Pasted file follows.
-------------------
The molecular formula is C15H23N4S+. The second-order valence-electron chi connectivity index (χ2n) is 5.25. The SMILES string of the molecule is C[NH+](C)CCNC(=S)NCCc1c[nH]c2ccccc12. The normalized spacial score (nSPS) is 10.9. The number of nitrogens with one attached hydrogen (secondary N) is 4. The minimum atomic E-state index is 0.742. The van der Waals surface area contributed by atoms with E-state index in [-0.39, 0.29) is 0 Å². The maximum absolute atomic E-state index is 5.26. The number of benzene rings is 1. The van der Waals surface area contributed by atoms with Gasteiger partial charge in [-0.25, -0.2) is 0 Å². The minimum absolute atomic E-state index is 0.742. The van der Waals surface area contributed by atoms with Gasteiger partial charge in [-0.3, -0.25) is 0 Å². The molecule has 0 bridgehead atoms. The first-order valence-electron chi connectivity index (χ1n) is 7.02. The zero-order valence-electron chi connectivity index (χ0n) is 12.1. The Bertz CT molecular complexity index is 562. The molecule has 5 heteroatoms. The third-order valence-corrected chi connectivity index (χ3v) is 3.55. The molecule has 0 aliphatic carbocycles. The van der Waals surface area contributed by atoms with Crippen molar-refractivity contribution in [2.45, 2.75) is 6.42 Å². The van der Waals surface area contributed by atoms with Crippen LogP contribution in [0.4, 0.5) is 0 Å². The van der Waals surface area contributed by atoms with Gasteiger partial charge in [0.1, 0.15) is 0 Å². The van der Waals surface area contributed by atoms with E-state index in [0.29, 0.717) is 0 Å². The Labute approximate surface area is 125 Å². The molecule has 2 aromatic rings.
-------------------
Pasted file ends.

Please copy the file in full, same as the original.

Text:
The molecular formula is C15H23N4S+. The second-order valence-electron chi connectivity index (χ2n) is 5.25. The SMILES string of the molecule is C[NH+](C)CCNC(=S)NCCc1c[nH]c2ccccc12. The normalized spacial score (nSPS) is 10.9. The number of nitrogens with one attached hydrogen (secondary N) is 4. The minimum atomic E-state index is 0.742. The van der Waals surface area contributed by atoms with E-state index in [-0.39, 0.29) is 0 Å². The maximum absolute atomic E-state index is 5.26. The number of benzene rings is 1. The van der Waals surface area contributed by atoms with Gasteiger partial charge in [-0.25, -0.2) is 0 Å². The minimum absolute atomic E-state index is 0.742. The van der Waals surface area contributed by atoms with Gasteiger partial charge in [-0.3, -0.25) is 0 Å². The molecule has 0 bridgehead atoms. The first-order valence-electron chi connectivity index (χ1n) is 7.02. The zero-order valence-electron chi connectivity index (χ0n) is 12.1. The Bertz CT molecular complexity index is 562. The molecule has 5 heteroatoms. The third-order valence-corrected chi connectivity index (χ3v) is 3.55. The molecule has 0 aliphatic carbocycles. The van der Waals surface area contributed by atoms with Crippen molar-refractivity contribution in [2.45, 2.75) is 6.42 Å². The van der Waals surface area contributed by atoms with Crippen LogP contribution in [0.4, 0.5) is 0 Å². The van der Waals surface area contributed by atoms with Gasteiger partial charge in [0.1, 0.15) is 0 Å². The van der Waals surface area contributed by atoms with E-state index in [0.29, 0.717) is 0 Å². The Labute approximate surface area is 125 Å². The molecule has 2 aromatic rings.